The Role of the Foundation Committee
Richard Hughes, Ian Glenister, David Gordon, Robin Sinclair & Jenny Edwards
The Rotary Foundation (“TRF”) is the charitable arm of the Rotary movement. Ever since it was established (in 1917) TRF has been supporting Rotary’s efforts to achieve world understanding and peace. The programmes, in Great Britain as well as abroad, are humanitarian and/or educational.
TRF finances these programmes entirely through donations generated by Rotarians. Oswestry Rotary Club is diligent in sending to TRF every year and the year to 30th June 2016 saw us once again forward around £1,500 for TRF’s general charitable aims. This also enables us to obtain Grant funding from TRF: in 2013/14 this doubled our support for a project to supply roller water-barrels to the needy in Africa whereby the body-breaking daily task of fetching and carrying water from distant sources is substantially mitigated; and in 2014/15 it contributed towards our support for a project at the Midlands Centre for Spinal Injuries at the Orthopaedic Hospital, Gobowen.
Polio Eradication Campaign
At crocus time for the past 5 years we have held Sponsored Crocus Walks in Cae Glas Park in conjunction with Bellan House School; 2 other local schools also joined in this year. The Walks have raised over £6,000 for the specific project to eradicate polio from the whole world. Rotary got the project started in 1985 and remains a lead partner; since 1985 an estimated 10 million children have been spared polio-inflicted death or paralysis.
British Olympic and World Champion rower Helen Glover and actress Archie Panjabi have joined the growing roster of public figures and celebrities participating in Rotary's "This Close" public awareness campaign for polio eradication.
Archie Panjabi of The Good Wife for Rotary with Forbes Contributor Devin Thorpe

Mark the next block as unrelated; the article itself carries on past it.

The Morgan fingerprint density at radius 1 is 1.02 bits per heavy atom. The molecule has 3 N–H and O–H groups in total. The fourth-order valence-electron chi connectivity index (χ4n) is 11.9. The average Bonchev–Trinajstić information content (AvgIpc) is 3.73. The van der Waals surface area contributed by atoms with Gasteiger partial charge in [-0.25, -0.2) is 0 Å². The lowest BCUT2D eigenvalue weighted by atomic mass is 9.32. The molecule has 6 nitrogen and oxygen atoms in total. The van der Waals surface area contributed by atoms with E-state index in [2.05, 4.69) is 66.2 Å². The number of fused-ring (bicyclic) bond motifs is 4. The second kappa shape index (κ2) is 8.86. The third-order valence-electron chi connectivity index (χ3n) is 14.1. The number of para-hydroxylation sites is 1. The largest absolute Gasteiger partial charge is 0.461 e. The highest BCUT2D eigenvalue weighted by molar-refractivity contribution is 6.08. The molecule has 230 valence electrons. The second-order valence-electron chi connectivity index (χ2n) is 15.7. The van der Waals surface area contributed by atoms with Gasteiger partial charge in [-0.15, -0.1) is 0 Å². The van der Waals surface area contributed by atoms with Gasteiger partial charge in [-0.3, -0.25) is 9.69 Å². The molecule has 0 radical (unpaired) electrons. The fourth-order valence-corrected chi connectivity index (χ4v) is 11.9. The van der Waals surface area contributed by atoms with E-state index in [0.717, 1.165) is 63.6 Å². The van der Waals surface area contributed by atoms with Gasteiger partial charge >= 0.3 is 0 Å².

A polio eradication news update or two will appear here every month:
Year to date worldwide : Wild poliovirus cases (WPV): 34
( Afganistan 12, Pakistan 18, Nigeria 4 )
Circulating vaccine-derived cases (cVDPV): 3
Compared with 2015 Totals: WPV: 74; cVDPV: 32
A review of ongoing and past field studies has provided additional insights into the effectiveness of fractional dose inactivated polio vaccine (fIPV). Various studies have shown that two doses of fIPV are better than one full dose of IPV at boosting immunity. This evidence gives further weight to the recommendation of the Strategic Advisory Group of Experts on immunization for countries to consider adopting fIPV in both their supplementary and routine immunization activities. This approach could significantly improve the global IPV supply situation which is currently constrained, by reducing the volume of IPV needed to cover a population. Countries are increasingly using fIPV, both in routine and vaccination campaigns.
CBS 2's Roseanne Tellez talks with health experts about the possibility the onetime health scourge could return.
Other Rotary Foundation Projects
In addition to polio eradication there are many other TRF projects (small and large) improving lives here and around the world: by promoting Peace through conflict resolution training; by financing the installation of clean water supplies; by encouraging understanding between nations through vocational exchanges (such as the 48,000 non-Rotarians who took part between 1965 and 2012 in the Group Study Exchange programme); by encouraging literacy; by funding self-help projects for food production; and in a myriad other ways.
Our goal as Rotarians is to aim towards the time when our usual toast to “Peace the World Over” has been achieved insofar as possible. TRF is an important vehicle towards that objective.